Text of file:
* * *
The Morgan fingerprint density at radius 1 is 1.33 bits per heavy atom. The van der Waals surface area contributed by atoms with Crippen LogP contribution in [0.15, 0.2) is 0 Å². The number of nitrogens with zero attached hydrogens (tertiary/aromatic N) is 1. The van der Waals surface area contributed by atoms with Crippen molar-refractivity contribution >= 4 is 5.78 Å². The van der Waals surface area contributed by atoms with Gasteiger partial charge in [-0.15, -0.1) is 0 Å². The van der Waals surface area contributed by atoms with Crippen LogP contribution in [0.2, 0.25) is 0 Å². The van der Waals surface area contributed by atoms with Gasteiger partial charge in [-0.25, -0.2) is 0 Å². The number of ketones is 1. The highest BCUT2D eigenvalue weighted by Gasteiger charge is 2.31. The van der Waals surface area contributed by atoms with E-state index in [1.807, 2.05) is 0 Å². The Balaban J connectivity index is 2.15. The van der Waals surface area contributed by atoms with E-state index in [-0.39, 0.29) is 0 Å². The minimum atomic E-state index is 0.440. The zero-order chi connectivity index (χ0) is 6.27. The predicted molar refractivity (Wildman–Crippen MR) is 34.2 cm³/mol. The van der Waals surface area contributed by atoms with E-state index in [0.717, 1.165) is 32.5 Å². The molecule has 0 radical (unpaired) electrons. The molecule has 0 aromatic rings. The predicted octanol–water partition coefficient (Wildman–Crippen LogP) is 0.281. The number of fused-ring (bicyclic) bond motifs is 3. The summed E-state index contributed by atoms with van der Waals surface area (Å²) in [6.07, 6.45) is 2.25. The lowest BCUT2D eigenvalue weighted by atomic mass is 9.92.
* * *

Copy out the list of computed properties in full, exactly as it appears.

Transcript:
The Morgan fingerprint density at radius 1 is 1.33 bits per heavy atom. The van der Waals surface area contributed by atoms with Crippen LogP contribution in [0.15, 0.2) is 0 Å². The number of nitrogens with zero attached hydrogens (tertiary/aromatic N) is 1. The van der Waals surface area contributed by atoms with Crippen molar-refractivity contribution >= 4 is 5.78 Å². The van der Waals surface area contributed by atoms with Gasteiger partial charge in [-0.15, -0.1) is 0 Å². The van der Waals surface area contributed by atoms with Crippen LogP contribution in [0.2, 0.25) is 0 Å². The van der Waals surface area contributed by atoms with Gasteiger partial charge in [-0.25, -0.2) is 0 Å². The number of ketones is 1. The highest BCUT2D eigenvalue weighted by Gasteiger charge is 2.31. The van der Waals surface area contributed by atoms with E-state index in [1.807, 2.05) is 0 Å². The Balaban J connectivity index is 2.15. The van der Waals surface area contributed by atoms with E-state index in [-0.39, 0.29) is 0 Å². The minimum atomic E-state index is 0.440. The zero-order chi connectivity index (χ0) is 6.27. The predicted molar refractivity (Wildman–Crippen MR) is 34.2 cm³/mol. The van der Waals surface area contributed by atoms with E-state index in [0.717, 1.165) is 32.5 Å². The molecule has 0 radical (unpaired) electrons. The molecule has 0 aromatic rings. The predicted octanol–water partition coefficient (Wildman–Crippen LogP) is 0.281. The number of fused-ring (bicyclic) bond motifs is 3. The summed E-state index contributed by atoms with van der Waals surface area (Å²) in [6.07, 6.45) is 2.25. The lowest BCUT2D eigenvalue weighted by atomic mass is 9.92.